By now, all Philadelphia foodies are cheering – and rolling their eyes just a little. Last week Food and Wine magazine listed East Passyunk Avenue as one of the top foodie streets in America.
But we already knew that.
East Passyunk is sprinkled with an array of culinary tastes. You can start with high-end Italian at Le Virtu and move all the way up to former Le Bec Fin chefs at Fond, then pop into P.O.P.E. for “enhanced” bar food and the bar staff that makes choosing a brew more like show-and-tell. You can top you trek off with the classic Philly cheesesteak, wit or wit out, but you probably can’t eat another bite by this point anyway.
Local food writer and former Philadelphia magazine critic Joy Manning’s Food and Wine writeup lists only a few of East Passyunk’s top restaurants and some of the places you can go to make your own foodie paradise. But before gastropubs and casual fine dining, was East Passyunk always a gourmet cheeseburger paradise?
According to the South Philly Review, the neighborhood can trace its roots back to the 1700s, when George Washington housed soldiers on the 800 and 900 blocks of Federal Street. The Review also states that the stretch of the avenue from Tasker to Broad streets began as an upscale shopping area: “Restaurants, specialty food stores, pharmacies, furniture shops, clothing, shoe and jewelry stores dotted the avenue.”
In the past decade there has been an effort by local merchants to revitalize the area. The East Passyunk Avenue Business Improvement District was developed and modeled after the merchant-funded programs in Center City and Manayunk. A variety of community groups, such as the East Passyunk Crossing Civic Association & Town Watch and the Passyunk Square Civic Association regularly sponsor events to improve the cleanliness and greenness of the area.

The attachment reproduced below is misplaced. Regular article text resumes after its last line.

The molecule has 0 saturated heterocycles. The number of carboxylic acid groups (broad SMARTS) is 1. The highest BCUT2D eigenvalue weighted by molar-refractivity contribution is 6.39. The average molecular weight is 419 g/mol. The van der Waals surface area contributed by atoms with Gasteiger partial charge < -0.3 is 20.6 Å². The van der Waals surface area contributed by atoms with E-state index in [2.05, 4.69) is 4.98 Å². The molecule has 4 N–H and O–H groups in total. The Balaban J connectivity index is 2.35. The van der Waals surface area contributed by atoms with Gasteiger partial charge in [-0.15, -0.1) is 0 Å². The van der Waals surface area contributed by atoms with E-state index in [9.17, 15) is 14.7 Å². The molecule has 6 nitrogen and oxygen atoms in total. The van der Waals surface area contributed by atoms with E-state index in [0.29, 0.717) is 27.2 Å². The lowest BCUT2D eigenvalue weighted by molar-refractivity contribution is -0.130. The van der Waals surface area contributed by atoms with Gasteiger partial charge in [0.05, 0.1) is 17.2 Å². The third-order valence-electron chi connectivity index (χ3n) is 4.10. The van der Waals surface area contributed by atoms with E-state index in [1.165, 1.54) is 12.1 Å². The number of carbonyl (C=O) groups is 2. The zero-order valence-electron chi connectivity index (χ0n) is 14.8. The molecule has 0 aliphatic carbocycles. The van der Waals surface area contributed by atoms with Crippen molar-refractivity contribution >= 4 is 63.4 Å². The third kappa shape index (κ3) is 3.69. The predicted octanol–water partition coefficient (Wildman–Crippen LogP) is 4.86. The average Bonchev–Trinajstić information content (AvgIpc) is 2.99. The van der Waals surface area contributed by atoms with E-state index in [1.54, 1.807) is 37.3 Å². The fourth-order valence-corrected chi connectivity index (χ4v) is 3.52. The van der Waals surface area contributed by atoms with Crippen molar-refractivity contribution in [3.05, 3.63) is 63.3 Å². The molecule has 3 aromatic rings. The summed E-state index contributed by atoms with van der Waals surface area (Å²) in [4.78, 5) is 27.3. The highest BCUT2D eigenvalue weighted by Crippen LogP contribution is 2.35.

The effort has paid off, as demonstrated by accolades like the Food and Wine nod, but if you cook it, will they come?
The answer is yes.
While properties in Point Breeze and Pennsport list for around $200,000, homes in East Passyunk run from $250,000 up into the $300,000s. Rental prices also reflect this change; after all, Philadelphia is a city of neighborhoods and the increase in property values sometimes correlates with rental demand. Our research also uncovered a vacant lot near Passyunk Square listing for $650,000, but it’s a lot closer to Cheesesteak Corner than the latest brunch spot.
East Passyunk will be celebrating the Food and Wine honor Wednesday, April 17, from 5 to 7 p.m. Straight out of Philadelphia magazine’s “50 Best Restaurants in Philadelphia,” Fond (#7) and Stateside (#1) will have happy hour specials and Le Virtu (#5) will be providing live music from 5:30 to 6:30 p.m. Newcomer Noord will have its doors open as well to give foodies a preview of the place.
For more of East Passyunk’s culinary offerings, don’t forget about the Flavors of the Avenue event on Saturday, April 27.
25 chefs. One big tent. Lots of food.
VIP tickets are $50 and general admission is $30.